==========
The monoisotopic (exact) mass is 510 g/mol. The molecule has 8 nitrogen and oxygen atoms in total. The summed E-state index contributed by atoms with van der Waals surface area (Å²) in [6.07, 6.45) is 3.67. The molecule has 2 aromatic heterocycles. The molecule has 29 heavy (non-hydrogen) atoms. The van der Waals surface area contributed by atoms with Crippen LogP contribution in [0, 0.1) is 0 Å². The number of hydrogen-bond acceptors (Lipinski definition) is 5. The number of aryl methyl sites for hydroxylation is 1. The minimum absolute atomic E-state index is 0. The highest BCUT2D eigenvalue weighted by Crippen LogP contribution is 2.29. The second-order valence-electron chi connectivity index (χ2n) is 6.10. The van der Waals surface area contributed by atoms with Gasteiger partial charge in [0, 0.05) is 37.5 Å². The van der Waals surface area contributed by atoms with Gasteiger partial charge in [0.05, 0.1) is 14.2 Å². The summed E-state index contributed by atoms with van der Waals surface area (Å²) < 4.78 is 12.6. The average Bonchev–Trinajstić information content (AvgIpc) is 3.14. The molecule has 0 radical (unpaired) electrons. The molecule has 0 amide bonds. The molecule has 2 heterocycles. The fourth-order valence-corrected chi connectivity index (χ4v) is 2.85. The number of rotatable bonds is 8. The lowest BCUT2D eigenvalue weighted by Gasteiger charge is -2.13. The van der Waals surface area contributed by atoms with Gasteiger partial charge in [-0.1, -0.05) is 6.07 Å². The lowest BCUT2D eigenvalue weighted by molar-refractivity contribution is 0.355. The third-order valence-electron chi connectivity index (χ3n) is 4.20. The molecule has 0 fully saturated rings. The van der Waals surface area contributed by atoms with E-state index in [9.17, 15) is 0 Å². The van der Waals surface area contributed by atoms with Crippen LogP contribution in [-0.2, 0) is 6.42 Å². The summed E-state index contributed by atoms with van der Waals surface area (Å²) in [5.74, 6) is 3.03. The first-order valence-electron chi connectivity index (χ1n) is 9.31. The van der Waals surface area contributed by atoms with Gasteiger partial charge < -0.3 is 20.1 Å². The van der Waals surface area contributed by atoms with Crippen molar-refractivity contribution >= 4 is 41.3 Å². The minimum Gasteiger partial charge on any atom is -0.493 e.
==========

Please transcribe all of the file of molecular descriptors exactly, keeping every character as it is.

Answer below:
The monoisotopic (exact) mass is 510 g/mol. The molecule has 8 nitrogen and oxygen atoms in total. The summed E-state index contributed by atoms with van der Waals surface area (Å²) in [6.07, 6.45) is 3.67. The molecule has 2 aromatic heterocycles. The molecule has 29 heavy (non-hydrogen) atoms. The van der Waals surface area contributed by atoms with Crippen LogP contribution in [0, 0.1) is 0 Å². The number of hydrogen-bond acceptors (Lipinski definition) is 5. The number of aryl methyl sites for hydroxylation is 1. The minimum absolute atomic E-state index is 0. The highest BCUT2D eigenvalue weighted by Crippen LogP contribution is 2.29. The second-order valence-electron chi connectivity index (χ2n) is 6.10. The van der Waals surface area contributed by atoms with Gasteiger partial charge in [0, 0.05) is 37.5 Å². The van der Waals surface area contributed by atoms with Gasteiger partial charge in [0.05, 0.1) is 14.2 Å². The summed E-state index contributed by atoms with van der Waals surface area (Å²) < 4.78 is 12.6. The average Bonchev–Trinajstić information content (AvgIpc) is 3.14. The molecule has 0 radical (unpaired) electrons. The molecule has 0 amide bonds. The molecule has 2 heterocycles. The fourth-order valence-corrected chi connectivity index (χ4v) is 2.85. The number of rotatable bonds is 8. The lowest BCUT2D eigenvalue weighted by Gasteiger charge is -2.13. The van der Waals surface area contributed by atoms with Gasteiger partial charge in [-0.1, -0.05) is 6.07 Å². The lowest BCUT2D eigenvalue weighted by molar-refractivity contribution is 0.355. The third-order valence-electron chi connectivity index (χ3n) is 4.20. The molecule has 0 fully saturated rings. The van der Waals surface area contributed by atoms with E-state index in [9.17, 15) is 0 Å². The van der Waals surface area contributed by atoms with Crippen LogP contribution in [-0.2, 0) is 6.42 Å². The summed E-state index contributed by atoms with van der Waals surface area (Å²) in [5.74, 6) is 3.03. The first-order valence-electron chi connectivity index (χ1n) is 9.31. The van der Waals surface area contributed by atoms with Gasteiger partial charge < -0.3 is 20.1 Å². The van der Waals surface area contributed by atoms with Crippen molar-refractivity contribution >= 4 is 41.3 Å². The minimum Gasteiger partial charge on any atom is -0.493 e.